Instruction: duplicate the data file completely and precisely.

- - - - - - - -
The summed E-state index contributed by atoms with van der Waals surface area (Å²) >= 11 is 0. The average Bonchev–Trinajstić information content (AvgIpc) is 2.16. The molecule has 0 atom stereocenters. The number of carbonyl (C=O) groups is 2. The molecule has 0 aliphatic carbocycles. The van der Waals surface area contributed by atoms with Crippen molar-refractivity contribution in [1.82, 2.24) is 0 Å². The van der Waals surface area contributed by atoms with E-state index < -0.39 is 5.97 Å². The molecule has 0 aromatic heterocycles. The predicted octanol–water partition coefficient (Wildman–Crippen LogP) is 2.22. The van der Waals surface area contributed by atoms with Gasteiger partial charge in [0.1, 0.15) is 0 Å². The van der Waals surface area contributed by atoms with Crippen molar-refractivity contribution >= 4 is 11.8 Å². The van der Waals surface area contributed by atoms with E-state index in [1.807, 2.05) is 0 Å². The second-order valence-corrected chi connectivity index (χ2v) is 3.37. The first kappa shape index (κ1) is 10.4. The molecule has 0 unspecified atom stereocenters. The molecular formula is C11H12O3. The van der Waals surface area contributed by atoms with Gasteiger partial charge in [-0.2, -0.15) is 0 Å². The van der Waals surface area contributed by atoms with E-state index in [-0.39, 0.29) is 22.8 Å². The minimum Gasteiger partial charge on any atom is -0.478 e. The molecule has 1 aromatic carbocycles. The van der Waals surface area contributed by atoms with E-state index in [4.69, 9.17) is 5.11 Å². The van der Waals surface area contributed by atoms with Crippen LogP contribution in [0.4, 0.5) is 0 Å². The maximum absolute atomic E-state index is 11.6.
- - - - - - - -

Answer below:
The summed E-state index contributed by atoms with van der Waals surface area (Å²) >= 11 is 0. The average Bonchev–Trinajstić information content (AvgIpc) is 2.16. The molecule has 0 atom stereocenters. The number of carbonyl (C=O) groups is 2. The molecule has 0 aliphatic carbocycles. The van der Waals surface area contributed by atoms with Crippen molar-refractivity contribution in [1.82, 2.24) is 0 Å². The van der Waals surface area contributed by atoms with E-state index < -0.39 is 5.97 Å². The molecule has 0 aromatic heterocycles. The predicted octanol–water partition coefficient (Wildman–Crippen LogP) is 2.22. The van der Waals surface area contributed by atoms with Gasteiger partial charge in [0.1, 0.15) is 0 Å². The van der Waals surface area contributed by atoms with Crippen molar-refractivity contribution >= 4 is 11.8 Å². The van der Waals surface area contributed by atoms with E-state index in [1.807, 2.05) is 0 Å². The second-order valence-corrected chi connectivity index (χ2v) is 3.37. The first kappa shape index (κ1) is 10.4. The molecule has 0 unspecified atom stereocenters. The molecular formula is C11H12O3. The van der Waals surface area contributed by atoms with Gasteiger partial charge in [-0.2, -0.15) is 0 Å². The van der Waals surface area contributed by atoms with E-state index in [-0.39, 0.29) is 22.8 Å². The minimum Gasteiger partial charge on any atom is -0.478 e. The molecule has 1 aromatic carbocycles. The van der Waals surface area contributed by atoms with E-state index in [4.69, 9.17) is 5.11 Å². The van der Waals surface area contributed by atoms with Crippen LogP contribution in [0.4, 0.5) is 0 Å². The maximum absolute atomic E-state index is 11.6.